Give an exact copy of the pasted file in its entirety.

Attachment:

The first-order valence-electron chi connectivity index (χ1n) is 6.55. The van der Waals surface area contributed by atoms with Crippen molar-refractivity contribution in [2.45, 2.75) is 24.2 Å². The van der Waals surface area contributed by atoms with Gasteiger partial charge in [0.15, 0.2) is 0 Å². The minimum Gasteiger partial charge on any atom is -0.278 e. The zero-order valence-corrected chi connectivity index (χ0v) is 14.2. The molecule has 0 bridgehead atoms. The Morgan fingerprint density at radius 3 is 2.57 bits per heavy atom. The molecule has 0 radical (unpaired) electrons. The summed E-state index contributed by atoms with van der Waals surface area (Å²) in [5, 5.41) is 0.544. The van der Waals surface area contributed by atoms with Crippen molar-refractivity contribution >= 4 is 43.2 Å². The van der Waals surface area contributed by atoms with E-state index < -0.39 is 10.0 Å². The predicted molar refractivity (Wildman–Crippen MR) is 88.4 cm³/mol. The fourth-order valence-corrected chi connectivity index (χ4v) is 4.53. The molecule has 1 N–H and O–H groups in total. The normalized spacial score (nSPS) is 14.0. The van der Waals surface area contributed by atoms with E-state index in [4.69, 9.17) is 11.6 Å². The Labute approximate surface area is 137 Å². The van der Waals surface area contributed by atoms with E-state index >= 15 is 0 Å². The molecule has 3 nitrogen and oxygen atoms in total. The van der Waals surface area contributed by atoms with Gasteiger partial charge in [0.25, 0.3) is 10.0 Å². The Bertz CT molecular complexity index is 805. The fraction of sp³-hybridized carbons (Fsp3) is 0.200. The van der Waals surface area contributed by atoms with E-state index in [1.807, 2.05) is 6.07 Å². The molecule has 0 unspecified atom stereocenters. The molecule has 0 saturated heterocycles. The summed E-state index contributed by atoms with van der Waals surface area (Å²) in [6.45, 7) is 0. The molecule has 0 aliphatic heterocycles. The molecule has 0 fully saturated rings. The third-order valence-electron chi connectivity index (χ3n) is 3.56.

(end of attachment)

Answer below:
The first-order valence-electron chi connectivity index (χ1n) is 6.55. The van der Waals surface area contributed by atoms with Crippen molar-refractivity contribution in [2.45, 2.75) is 24.2 Å². The van der Waals surface area contributed by atoms with Gasteiger partial charge in [0.15, 0.2) is 0 Å². The minimum Gasteiger partial charge on any atom is -0.278 e. The zero-order valence-corrected chi connectivity index (χ0v) is 14.2. The molecule has 0 bridgehead atoms. The Morgan fingerprint density at radius 3 is 2.57 bits per heavy atom. The molecule has 0 radical (unpaired) electrons. The summed E-state index contributed by atoms with van der Waals surface area (Å²) in [5, 5.41) is 0.544. The van der Waals surface area contributed by atoms with Crippen molar-refractivity contribution >= 4 is 43.2 Å². The van der Waals surface area contributed by atoms with E-state index < -0.39 is 10.0 Å². The predicted molar refractivity (Wildman–Crippen MR) is 88.4 cm³/mol. The fourth-order valence-corrected chi connectivity index (χ4v) is 4.53. The molecule has 1 N–H and O–H groups in total. The normalized spacial score (nSPS) is 14.0. The van der Waals surface area contributed by atoms with E-state index in [4.69, 9.17) is 11.6 Å². The Labute approximate surface area is 137 Å². The van der Waals surface area contributed by atoms with E-state index >= 15 is 0 Å². The molecule has 3 nitrogen and oxygen atoms in total. The van der Waals surface area contributed by atoms with Gasteiger partial charge in [0.25, 0.3) is 10.0 Å². The Bertz CT molecular complexity index is 805. The fraction of sp³-hybridized carbons (Fsp3) is 0.200. The van der Waals surface area contributed by atoms with E-state index in [1.807, 2.05) is 6.07 Å². The molecule has 0 unspecified atom stereocenters. The molecule has 0 saturated heterocycles. The summed E-state index contributed by atoms with van der Waals surface area (Å²) in [6.45, 7) is 0. The molecule has 0 aliphatic heterocycles. The molecule has 0 fully saturated rings. The third-order valence-electron chi connectivity index (χ3n) is 3.56.